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Helicopter halved to serve as museum exhibit, training aid

MARINE CORPS BASE QUANTICO, Va. (Sept. 29, 2005) -- Being sawed in half is usually the first step toward the scrap yard for an aircraft, but for one Navy helicopter that served Vietnam Marines in a former life, being bisected begins the fulfillment of two very different destinies.

http://www.usmc.mil/marinelink/mcn2000.nsf/main5/9716F47EB5A0D0B38525708F0053839E?opendocument


Submitted by: MCB Quantico
Story Identification #: 2005103111211
Story by Cpl. Jonathan Agg

MARINE CORPS BASE QUANTICO, Va. (Sept. 29, 2005) -- Being sawed in half is usually the first step toward the scrap yard for an aircraft, but for one Navy helicopter that served Vietnam Marines in a former life, being bisected begins the fulfillment of two very different destinies.

The rear half of the CH-46D Sea Knight helicopter will serve at the National Museum of the Marine Corps as an entry way to a realistic Vietnam War exhibit depicting Hill 881 South near Khe Sahn. The front of the helicopter will continue to serve as a training aid for Marine Helicopter Squadron 1 airframe and powerplant mechanics here.

Lin Ezell, director of the National Museum of the Marine Corps and former executive officer of the National Air and Space Museum, said the decision to keep the front half of the helicopter in service was an easy one to make.

“We’re at war and there is an active need for aircraft and powerplant mechanics to train,” said Ezell. “Here, we’ve got a real machine, and it’s real hands-on training.”

While at least one other museum expressed interest in displaying the front of the helicopter, Ezell said it would better serve as a training tool than as an exhibit piece.

Mitch Garringer, the head of restoration for Marine Corps Museums Branch, said the arrangement to transfer the front of the CH-46D to HMX-1 is a product of the longstanding relationship between Museums Branch and the presidential helicopter squadron.

“We’ve been working with HMX-1 for years,” said Garringer. “They have two cranes, and people need to get hours on the cranes. So, to help assist in their training, we’re giving them this front half, the gear box and a rotor head. And they can use it to simulate putting the rotor head on and taking it off before they actually do it on a real aircraft. Instead of turning it over to (Defense Reutilization Marketing Office), someone’s getting use out of it.”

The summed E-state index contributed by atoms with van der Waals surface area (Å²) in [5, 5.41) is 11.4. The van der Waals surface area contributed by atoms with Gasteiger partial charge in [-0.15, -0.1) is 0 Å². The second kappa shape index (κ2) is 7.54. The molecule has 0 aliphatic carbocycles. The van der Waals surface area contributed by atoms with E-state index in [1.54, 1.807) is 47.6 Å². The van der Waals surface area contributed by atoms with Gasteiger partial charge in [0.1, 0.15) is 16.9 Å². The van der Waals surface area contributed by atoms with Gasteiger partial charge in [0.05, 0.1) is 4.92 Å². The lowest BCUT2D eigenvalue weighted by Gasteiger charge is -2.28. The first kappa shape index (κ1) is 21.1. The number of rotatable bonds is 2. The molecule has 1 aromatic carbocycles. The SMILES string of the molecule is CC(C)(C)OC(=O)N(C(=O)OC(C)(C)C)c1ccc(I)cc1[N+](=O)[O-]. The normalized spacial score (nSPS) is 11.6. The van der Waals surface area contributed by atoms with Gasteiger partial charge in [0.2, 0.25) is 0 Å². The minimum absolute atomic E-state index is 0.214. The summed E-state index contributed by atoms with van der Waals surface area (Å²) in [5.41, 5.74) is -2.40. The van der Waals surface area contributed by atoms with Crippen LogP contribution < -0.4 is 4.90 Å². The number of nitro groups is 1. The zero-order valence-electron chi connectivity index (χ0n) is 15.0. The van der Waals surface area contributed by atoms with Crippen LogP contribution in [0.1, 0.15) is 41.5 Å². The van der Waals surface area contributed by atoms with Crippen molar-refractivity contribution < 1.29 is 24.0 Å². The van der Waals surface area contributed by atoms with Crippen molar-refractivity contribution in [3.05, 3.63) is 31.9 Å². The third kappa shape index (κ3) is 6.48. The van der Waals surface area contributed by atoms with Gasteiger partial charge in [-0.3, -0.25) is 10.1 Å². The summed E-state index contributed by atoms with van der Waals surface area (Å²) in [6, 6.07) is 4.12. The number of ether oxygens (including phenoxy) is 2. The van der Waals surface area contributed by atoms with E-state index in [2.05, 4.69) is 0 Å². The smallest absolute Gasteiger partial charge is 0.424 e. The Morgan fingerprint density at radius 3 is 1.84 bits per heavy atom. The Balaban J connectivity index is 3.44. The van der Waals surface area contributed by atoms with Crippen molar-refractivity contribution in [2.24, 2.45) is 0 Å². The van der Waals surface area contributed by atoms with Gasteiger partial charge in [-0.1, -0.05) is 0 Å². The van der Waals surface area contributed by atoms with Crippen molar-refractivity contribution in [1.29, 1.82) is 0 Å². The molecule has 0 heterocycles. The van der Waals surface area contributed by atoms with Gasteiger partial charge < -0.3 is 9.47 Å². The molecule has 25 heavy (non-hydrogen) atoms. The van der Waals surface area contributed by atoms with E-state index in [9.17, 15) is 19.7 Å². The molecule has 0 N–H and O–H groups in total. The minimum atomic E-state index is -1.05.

Staff Sgt. Silver Archer, HMX-1 Support Program’s division chief, first proposed the idea of using the CH-46D’s front half for training, and said it will help leathernecks at Marine Corps Air Facility Quantico practice with the Pettibone and Entwistle aircraft maintenance cranes on site.

“It definitely helps us. If they had DRMO’d it, it would have just been a waste,” said Archer. “We had been looking for an alternate means to get these guys certified on the cranes that we use, and this was something I thought we could set up a training course with.”
Ezell said preserving only part of an aircraft is not at all unusual, and in the case of the CH-46D, maintaining the entire aircraft for display in the National Museum of the Marine Corps would not be feasible, nor necessarily appropriate.

“Not every lighthouse, not every leather flight jacket, and not every helicopter can be preserved,” said Ezell. “There aren’t museums enough nor money enough to preserve everything. A museum’s role is to preserve something that represents the period, the events and activities enough to tell the story. And you do so in perpetuity. If you decide the front half of that helicopter is so important that it belongs in the museum, you pledge to take care of it forever.”

Ezell said aircraft associated with missions of historical significance or individual acts of heroism are treated with greater care and restored, if possible. An example of such an aircraft in the museum’s inventory is the UH-1E Huey helicopter flown by Maj. Stephen W. Pless (then captain) near Quang Nai, Republic of Vietnam, on Aug. 19, 1967. After the daring rescue of three Army aircrew members who had been left behind by their pilot and overrun by the enemy, Pless was awarded the Medal of Honor. His copilot, crew chief and gunner each received the Navy Cross for the action. Pless’ Huey is being restored by the museum.